National Security Council Simulation


Sydney Scanlon

The simulation allowed students to represent nations from around the world.

Sydney Scanlon, Alumni Editor

A select number of Gables students participated in a National Security Council (NSC) Simulation at FIU with other Miami-Dade County high schools arranged by AP Human Geography teacher Stephanie Cosgrove. The simulation mimicked the nation’s method of rating countries on a scale of how much of a failed state said country is in. The students then had to relate the countries situation back into its effect, and threat, to the United States.

“The Program in National Security Studies simulation at FIU is an incredible way for our students to study the changing dynamics of world affairs and the emerging global threats that affect our foreign policy and national security,” Cosgrove said.

The simulation focused on South America; each student was assigned a country (ranging from Colombia to Cuba)  and focal job for the country (like an economic analyst, social analyst or head analyst). As a group, the students analyzed and weighed a variety of factors and placed each aspect onto a scale from 1-10. Then, they averaged the scores to arrive at theit country’s final score. The final score could be higher, meaning a more failed state, or lower meaning a less failed, more stable state. The final and crucial step was utilizing the score to decide the threat the country placed on the United States.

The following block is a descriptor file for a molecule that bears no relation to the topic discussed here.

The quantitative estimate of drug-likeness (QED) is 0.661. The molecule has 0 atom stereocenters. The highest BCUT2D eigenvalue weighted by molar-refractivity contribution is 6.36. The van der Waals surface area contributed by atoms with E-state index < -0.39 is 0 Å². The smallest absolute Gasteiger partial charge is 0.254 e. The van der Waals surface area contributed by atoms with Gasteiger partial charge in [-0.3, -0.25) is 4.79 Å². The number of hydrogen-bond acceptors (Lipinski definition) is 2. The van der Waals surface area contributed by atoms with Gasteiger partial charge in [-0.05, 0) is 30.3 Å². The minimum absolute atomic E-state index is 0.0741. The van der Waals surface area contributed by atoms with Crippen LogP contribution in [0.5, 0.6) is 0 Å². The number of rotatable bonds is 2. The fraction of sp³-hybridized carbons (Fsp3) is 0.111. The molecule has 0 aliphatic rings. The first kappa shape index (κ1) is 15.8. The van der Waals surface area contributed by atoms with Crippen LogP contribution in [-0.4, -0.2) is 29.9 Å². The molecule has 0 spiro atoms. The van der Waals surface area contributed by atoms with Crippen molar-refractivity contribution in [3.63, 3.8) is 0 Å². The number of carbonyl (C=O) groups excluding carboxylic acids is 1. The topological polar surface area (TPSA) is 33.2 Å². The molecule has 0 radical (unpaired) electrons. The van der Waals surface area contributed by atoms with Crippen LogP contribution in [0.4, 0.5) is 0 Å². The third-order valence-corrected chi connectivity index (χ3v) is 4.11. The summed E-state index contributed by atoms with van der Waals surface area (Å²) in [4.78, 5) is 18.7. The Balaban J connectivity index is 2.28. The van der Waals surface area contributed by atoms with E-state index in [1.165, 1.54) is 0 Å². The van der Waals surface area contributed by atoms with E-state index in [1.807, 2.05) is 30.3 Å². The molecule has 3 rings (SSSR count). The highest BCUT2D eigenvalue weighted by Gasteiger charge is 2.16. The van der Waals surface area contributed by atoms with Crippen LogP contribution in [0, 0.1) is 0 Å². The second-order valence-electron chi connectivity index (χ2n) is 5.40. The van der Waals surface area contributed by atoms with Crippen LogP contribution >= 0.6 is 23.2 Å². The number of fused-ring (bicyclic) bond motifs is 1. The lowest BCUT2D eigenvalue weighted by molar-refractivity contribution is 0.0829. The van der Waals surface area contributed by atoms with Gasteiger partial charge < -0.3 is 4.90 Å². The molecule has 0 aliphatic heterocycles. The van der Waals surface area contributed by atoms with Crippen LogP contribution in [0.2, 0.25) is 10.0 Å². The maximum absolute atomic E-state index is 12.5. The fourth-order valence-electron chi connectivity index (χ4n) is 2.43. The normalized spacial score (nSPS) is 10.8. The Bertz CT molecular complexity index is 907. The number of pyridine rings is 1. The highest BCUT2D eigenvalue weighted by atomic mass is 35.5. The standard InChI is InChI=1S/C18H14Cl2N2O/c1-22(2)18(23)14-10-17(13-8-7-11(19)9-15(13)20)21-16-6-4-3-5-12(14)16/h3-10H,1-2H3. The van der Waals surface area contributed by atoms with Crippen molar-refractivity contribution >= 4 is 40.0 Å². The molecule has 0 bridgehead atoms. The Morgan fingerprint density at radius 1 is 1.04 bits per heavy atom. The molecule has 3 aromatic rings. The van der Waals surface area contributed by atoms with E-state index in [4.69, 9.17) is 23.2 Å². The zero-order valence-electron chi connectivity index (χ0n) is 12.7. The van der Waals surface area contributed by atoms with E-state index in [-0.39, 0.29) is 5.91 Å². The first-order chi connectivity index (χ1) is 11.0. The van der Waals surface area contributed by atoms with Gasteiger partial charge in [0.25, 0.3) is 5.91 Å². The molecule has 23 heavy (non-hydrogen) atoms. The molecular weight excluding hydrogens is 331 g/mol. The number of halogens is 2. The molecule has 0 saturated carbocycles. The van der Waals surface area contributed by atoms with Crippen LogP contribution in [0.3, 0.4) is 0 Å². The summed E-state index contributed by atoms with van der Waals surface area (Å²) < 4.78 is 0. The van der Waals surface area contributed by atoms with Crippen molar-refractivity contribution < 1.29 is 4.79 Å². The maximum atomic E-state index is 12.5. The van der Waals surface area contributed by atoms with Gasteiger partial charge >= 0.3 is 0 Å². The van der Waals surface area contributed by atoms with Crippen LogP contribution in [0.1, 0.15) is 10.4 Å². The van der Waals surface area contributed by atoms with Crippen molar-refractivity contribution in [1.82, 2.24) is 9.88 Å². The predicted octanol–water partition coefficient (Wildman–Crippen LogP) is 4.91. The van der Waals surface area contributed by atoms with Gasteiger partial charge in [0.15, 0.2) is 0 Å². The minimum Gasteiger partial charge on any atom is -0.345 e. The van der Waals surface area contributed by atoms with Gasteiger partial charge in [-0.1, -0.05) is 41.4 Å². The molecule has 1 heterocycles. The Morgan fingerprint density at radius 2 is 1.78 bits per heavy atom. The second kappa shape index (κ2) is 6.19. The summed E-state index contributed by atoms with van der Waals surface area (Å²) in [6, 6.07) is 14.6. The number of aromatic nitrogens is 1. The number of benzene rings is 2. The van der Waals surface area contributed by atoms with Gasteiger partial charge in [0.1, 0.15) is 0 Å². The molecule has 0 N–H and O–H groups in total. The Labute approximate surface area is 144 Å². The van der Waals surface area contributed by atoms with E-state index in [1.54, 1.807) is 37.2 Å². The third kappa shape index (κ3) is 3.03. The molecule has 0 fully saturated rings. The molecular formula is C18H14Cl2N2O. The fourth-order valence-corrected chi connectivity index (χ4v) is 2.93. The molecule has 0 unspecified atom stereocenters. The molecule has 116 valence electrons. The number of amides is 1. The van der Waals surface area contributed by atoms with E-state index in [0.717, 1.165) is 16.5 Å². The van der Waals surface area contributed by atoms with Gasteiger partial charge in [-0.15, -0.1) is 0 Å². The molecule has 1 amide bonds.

“I thought it was a really good experience getting to see what a National Security Conference could be like and learning about what it like in all these places around South America and the Caribbean, I found out many interesting things I didn’t know about those countries,” sophomore Alexandra Andrade said.

The all-day field trip allowed the students to fully immerse themselves in the workings of the NSC. They were able to see firsthand, the way the council applies knowledge and decides a countries stability. After all the students had reached their conclusions and presented their findings, they negotiated as a whole whether the students predictions were correctly projected. The FIU teachers and students who arranged the stimulation provided the high schoolers with the official scale and rating which the NSC have complied and compare their results.